The Education Champion at the Luton Roma Trust, Paul Sayers, said: “Most of the community are on zero-hours contracts or are self employed, working in frontline jobs where they are more at risk of coming into contact with the virus, and, because most have low levels of English literacy, they struggle to access any support that is being put in place at this time. Already vulnerable, many of our beneficiaries have lost their jobs and are struggling to put food on the table.”

The national Roman Catholic chaplain for Gypsies, Roma and Travellers, Fr Dan Mason, said: On sites, lots of families live very close to each other, and if someone does fall ill, then it’s very hard to self-isolate in a caravan. However, the younger travellers are very au fait with technology, which has been a spur to greater literacy among the community. Many of them have WhatsApp and Facebook prayer groups, and are able to stay in touch whenever they have concerns.”

He echoed Mr Winter’s words about the persistence of damaging stereotypes that made Covid-19 an even more challenging experience than for most people. “Last month’s Channel 4 Dispatches programme, The Truth About Traveller Crime, really angered a lot of families. The title alone played to a lot of people’s prejudices, and was particularly irresponsible, given we are already in a situation where they are feeling fearful and apprehensive of other people.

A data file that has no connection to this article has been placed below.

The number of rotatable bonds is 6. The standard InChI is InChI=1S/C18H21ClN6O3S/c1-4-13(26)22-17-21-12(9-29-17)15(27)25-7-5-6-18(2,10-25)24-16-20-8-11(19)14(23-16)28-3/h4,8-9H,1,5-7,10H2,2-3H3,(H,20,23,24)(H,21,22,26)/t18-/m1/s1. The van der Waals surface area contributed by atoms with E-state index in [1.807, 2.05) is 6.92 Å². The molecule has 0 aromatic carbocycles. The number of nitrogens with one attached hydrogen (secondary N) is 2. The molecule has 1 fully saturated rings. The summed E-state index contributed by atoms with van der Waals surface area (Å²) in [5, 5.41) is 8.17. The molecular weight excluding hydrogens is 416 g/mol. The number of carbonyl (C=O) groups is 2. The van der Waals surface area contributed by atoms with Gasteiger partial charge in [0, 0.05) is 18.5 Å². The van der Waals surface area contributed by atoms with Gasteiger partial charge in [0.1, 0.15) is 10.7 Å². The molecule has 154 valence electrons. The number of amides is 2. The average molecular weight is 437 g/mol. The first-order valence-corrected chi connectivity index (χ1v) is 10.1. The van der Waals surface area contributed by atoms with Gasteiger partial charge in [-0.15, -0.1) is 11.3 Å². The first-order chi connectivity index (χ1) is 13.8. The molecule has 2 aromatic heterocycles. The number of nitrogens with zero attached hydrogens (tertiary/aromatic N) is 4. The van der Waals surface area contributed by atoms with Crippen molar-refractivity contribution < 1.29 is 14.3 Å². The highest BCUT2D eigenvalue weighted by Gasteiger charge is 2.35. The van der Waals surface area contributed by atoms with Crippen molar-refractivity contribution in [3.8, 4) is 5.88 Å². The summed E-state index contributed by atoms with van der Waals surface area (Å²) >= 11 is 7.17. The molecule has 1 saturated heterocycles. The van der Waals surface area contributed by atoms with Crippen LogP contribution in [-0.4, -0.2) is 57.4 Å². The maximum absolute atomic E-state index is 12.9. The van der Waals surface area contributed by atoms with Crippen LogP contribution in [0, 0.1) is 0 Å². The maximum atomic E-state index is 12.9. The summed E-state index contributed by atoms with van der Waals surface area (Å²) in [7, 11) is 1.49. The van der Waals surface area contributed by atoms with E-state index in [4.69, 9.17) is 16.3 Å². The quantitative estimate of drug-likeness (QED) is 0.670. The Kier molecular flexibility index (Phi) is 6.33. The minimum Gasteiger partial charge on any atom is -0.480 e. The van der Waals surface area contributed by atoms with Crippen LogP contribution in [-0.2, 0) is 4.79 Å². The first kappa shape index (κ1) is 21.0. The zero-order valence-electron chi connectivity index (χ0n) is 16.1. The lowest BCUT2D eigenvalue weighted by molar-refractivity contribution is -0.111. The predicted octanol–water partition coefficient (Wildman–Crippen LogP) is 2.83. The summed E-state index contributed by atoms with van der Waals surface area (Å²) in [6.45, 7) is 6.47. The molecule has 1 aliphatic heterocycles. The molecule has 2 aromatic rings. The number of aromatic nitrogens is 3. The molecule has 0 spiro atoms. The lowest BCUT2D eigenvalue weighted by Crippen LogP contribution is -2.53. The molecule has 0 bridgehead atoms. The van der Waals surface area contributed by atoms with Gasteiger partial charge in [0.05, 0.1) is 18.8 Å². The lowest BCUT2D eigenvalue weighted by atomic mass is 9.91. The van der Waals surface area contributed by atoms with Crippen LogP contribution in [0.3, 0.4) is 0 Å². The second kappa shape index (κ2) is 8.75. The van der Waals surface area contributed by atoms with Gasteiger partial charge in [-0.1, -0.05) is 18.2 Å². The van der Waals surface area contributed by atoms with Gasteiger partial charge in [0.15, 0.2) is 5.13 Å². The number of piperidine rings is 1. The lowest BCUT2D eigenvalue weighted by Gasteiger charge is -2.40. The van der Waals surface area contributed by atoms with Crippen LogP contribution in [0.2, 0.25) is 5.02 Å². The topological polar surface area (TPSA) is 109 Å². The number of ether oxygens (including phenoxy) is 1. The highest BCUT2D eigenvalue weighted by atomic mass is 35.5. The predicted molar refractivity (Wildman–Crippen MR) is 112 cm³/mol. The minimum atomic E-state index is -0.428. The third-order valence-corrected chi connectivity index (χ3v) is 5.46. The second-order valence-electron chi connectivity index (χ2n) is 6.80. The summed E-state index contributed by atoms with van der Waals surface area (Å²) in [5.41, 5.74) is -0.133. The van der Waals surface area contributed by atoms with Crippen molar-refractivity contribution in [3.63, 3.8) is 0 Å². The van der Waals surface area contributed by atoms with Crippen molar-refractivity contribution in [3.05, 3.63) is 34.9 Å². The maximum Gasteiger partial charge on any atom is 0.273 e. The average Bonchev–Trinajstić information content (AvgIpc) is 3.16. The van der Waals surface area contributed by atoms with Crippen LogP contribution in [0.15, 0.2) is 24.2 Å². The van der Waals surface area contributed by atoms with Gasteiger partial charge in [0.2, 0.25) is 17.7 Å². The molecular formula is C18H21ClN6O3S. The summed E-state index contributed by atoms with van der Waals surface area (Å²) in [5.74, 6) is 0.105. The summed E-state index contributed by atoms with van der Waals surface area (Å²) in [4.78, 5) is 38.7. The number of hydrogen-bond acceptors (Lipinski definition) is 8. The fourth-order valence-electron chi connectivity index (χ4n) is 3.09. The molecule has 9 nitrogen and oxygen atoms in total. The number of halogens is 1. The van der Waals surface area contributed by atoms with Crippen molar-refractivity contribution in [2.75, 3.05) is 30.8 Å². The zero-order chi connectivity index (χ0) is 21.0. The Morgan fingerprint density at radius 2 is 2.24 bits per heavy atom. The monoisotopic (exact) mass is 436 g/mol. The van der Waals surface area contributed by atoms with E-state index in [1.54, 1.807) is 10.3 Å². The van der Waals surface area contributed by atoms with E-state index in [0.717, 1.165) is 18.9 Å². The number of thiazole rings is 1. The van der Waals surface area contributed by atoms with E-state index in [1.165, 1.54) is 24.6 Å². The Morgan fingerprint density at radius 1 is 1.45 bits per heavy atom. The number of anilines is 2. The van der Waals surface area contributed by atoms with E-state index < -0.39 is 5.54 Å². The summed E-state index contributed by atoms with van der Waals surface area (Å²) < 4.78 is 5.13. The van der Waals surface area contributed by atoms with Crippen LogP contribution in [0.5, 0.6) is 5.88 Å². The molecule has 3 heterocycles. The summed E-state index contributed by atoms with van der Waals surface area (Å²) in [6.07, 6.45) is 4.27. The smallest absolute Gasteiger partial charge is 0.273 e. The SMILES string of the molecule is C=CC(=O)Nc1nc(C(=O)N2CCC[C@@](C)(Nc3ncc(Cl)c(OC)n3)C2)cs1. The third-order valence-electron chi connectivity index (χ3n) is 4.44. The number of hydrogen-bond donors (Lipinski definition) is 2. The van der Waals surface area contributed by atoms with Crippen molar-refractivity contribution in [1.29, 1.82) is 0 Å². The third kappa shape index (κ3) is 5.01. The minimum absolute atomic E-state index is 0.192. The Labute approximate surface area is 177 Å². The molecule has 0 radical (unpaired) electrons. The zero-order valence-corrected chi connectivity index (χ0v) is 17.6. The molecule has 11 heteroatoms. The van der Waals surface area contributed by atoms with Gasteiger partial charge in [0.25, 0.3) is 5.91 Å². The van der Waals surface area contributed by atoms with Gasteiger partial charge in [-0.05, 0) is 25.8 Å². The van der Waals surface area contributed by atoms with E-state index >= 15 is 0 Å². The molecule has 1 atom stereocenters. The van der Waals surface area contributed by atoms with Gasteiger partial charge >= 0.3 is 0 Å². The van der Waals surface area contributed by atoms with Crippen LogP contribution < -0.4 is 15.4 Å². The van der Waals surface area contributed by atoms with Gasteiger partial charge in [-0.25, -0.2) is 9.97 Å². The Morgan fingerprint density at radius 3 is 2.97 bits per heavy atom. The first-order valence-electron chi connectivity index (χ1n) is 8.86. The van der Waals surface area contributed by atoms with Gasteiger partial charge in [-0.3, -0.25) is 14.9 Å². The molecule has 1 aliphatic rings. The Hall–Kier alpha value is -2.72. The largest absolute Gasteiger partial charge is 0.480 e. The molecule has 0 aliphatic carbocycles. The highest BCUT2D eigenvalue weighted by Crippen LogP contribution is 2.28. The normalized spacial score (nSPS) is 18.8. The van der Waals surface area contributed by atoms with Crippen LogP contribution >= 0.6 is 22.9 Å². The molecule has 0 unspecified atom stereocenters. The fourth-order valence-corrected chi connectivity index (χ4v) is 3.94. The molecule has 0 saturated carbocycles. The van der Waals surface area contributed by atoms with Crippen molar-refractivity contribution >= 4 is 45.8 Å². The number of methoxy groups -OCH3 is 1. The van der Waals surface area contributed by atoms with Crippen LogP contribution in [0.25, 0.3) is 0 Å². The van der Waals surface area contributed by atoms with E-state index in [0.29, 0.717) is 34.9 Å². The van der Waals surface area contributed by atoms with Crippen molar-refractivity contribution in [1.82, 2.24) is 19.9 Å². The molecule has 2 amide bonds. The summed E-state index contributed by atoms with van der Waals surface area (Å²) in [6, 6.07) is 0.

“The police in Essex, where I work, were very concerned that it could lead to a rise in hate crimes. The comments on social media were particularly appalling.

He continued: “I don’t condone any law-breaking, and I appreciate it’s very frustrating for settled residents when there’s suddenly an unauthorised encampment; but the travellers in permanent sites are the ones who experience the backlash, which is really unfair. It’s a very small percentage who settle somewhere without permission, and often they do it because they haven’t got anywhere where they can legitimately stop.

“The lack of land available is a problem, and the level of prejudice experienced by them on a daily basis is shocking.

“It’s always worth being careful when making this analogy, but, after Jews, Gypsies were one of the main groups during the Holocaust who were sent to the gas chambers, and that was only 60 years ago. That anti-Gypsy and anti-Traveller sentiment is still very prevalent.”